Caring For “Our Young Man”

What began as a quick check of emails in my-box has become an affirmation of all things good in our Frederick County community.

In mid-November of this year, I returned home at the end of just a normal workday. My goal, having settled in to the comfort of home, was to check my emails before calling it a day. And there it was – an email forwarded by a friend. “It” was a plea for help sent originally by the Homeless Student Administrator with Frederick County Public Schools, requesting community support and contributions for a 12-year old boy whose mother died when he was two, and who was abandoned by his father in the recent past. The boy was recently seen wearing a beat-up pair of “flip flops” as apparently these were his only choice of footwear. My first reaction when I read this email plea was “what the hell?” How could this be happening to someone, a child, here in my town? And secondly, why in the world would Frederick County Public Schools need a staff person identified as helping homeless students?

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In a few key strokes, I cut and pasted the original email plea into a Facebook post and sent it to my friends noting the request. That initial post occurred at about 5:30 that afternoon. Within 5 minutes, the responses starting pouring in. “What do you need?”, “How can I help?”, and even the more common responses like “I’ll be there later this evening with clothes and shoes for this young man.”

By 6:30 that evening, two friends showed up at my door, apologizing for taking too long, but that the lines at Costco were long. I learned that my friends, just like me, had arrived home from a long day at the office, to then sit down on the couch for a quick dinner, to then read the Facebook post. They mutually agreed that dinner can wait, and off they went to the store. Urgent news required an urgent reaction and response. The knocks at my door continued well into the evening, with total strangers delivering bags upon bags of clothing.

The activity continued the next day, with friends and even more strangers dropping by the house with contributions. Then, out of the blue, I began receiving emails, Facebook messages, and even telephone calls from Hawaii and Colorado with the typical introduction “you don’t know me but I read about this twelve year old boy, and I need to do something.” In just a matter of a couple of days, the original Facebook post had been shared over 150 times, extending the message well beyond one individual’s effort to a broad community of care.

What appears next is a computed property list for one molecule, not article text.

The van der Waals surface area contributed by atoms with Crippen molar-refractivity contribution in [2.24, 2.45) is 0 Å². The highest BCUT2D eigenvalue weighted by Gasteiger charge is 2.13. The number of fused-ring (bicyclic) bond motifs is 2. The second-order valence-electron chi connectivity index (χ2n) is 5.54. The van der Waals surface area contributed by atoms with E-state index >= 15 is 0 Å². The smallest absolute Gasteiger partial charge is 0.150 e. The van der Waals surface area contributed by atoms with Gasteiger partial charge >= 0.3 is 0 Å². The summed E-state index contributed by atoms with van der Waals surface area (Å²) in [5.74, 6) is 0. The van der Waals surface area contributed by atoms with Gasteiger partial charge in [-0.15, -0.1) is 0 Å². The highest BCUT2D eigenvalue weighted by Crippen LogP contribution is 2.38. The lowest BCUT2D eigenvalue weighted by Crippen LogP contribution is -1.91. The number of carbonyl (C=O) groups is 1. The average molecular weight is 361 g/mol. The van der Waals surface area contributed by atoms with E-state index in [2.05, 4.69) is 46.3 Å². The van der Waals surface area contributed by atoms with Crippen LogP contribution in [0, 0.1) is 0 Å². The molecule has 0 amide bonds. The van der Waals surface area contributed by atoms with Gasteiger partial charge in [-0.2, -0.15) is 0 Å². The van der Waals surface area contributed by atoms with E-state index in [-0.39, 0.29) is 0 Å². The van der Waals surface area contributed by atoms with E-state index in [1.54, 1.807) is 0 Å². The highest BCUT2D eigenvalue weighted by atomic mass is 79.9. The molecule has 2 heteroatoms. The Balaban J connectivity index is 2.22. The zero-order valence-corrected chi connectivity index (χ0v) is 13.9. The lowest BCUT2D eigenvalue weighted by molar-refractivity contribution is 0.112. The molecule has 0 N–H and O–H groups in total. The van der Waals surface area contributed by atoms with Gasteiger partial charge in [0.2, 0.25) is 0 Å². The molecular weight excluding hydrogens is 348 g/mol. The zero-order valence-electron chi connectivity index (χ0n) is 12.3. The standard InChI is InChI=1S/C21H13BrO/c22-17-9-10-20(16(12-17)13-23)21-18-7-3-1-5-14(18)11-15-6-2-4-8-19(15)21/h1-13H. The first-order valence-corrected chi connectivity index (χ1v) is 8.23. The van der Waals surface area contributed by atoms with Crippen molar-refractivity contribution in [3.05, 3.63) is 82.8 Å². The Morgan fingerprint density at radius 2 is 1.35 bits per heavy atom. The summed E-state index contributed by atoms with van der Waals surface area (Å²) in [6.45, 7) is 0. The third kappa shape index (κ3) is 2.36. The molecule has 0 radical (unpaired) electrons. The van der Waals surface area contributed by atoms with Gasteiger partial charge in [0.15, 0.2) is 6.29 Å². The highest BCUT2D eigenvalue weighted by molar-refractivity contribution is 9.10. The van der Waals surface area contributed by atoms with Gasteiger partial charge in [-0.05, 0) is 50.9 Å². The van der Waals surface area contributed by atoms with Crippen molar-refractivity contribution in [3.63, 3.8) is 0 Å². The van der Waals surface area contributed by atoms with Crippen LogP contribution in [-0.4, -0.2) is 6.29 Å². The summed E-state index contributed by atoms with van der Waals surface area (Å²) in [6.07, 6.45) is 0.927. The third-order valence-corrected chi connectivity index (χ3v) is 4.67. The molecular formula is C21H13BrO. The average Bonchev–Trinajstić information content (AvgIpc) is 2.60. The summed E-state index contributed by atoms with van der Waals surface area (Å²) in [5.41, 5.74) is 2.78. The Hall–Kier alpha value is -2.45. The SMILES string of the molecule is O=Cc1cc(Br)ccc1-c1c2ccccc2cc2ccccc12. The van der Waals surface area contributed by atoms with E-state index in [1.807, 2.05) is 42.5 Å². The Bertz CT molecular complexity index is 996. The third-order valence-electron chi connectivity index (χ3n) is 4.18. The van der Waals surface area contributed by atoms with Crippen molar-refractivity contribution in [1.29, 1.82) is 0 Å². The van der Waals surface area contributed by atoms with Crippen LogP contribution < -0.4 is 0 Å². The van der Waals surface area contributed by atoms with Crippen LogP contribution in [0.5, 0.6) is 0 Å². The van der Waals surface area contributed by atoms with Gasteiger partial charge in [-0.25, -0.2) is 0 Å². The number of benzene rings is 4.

Thankfully, we were able to do something. Through our collective efforts and those of others in the community, it seems as though “our young man” has been looked after with his immediate needs, realizing that these things collected were a temporary solution for his situation.

But for myself, and for many others, that boy was just the catalyst for digging into the broader task.

How did our boy find himself in this situation?

Are there others like him?

What does it mean when one is “classified” as homeless?

Are there others like him?

According to a representative from Frederick County Public Schools, there are many more like him. In this current school year, as of early December, there are 595 “homeless” students in the county, each with his or her own story. Some remain within intact families, many without. This number is evenly distributed across elementary, middle and high schools in the county. And to no one’s surprise, the trend of homeless students has continued to grow over the recent years – doubling in fact.

While this last thirty days has been interesting and challenging in its realizations, just as startling in many ways has been the community’s response. Friendships and bonds have been created, forged with a common purpose to do something and not sit idly by. Having been created in early December, the Facebook group Frederick County Homeless Students Initiative has grown to close to 500 caring members who share ideas, and organize activities and efforts in the pursuit of providing support for “our children.” We’re working to partner with existing organizations such as Beacon House’s Rescue Mission to bring additional focus and support to “our children.” And we’re working to help educate others in the county on the situation and how more of us can look after “our children”. Fred Ugast’s recent column in the Frederick News Post, along with the on-going Season of Hope series has helped a lot to draw interest and enlighten our community on the plight of the homeless and impoverished.

And what about the affirmation I mentioned at the top of this article?

It’s the recognition that so many people, mostly in Frederick County but some beyond, immediately sought to take action for “our young man”. They stepped out of their busy lives, their front door, and out of themselves to not let this situation stand. And to look beyond “our young man” to first realize that there are currently 594 just like him here in our community, and what can we do to relieve their stress in some way. And probably the most important realization for me has been that there are genuinely good caring people who embrace this wonderful sense of community we have here in Frederick County and that it truly “takes a village”.

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More information

Frederick News Post
Help for homeless student
November 18, 2013

Frederick News Post
Groups gather to call attention to homelessness
November 18, 2013

Frederick News Post
Whose problem is it, anyway?
December 12, 2013
Column by Fred Ugast

Frederick Magazine
In Plain Sight: The Faces of Frederick’s Homeless Reveal Hurt and Hope
December 12, 2013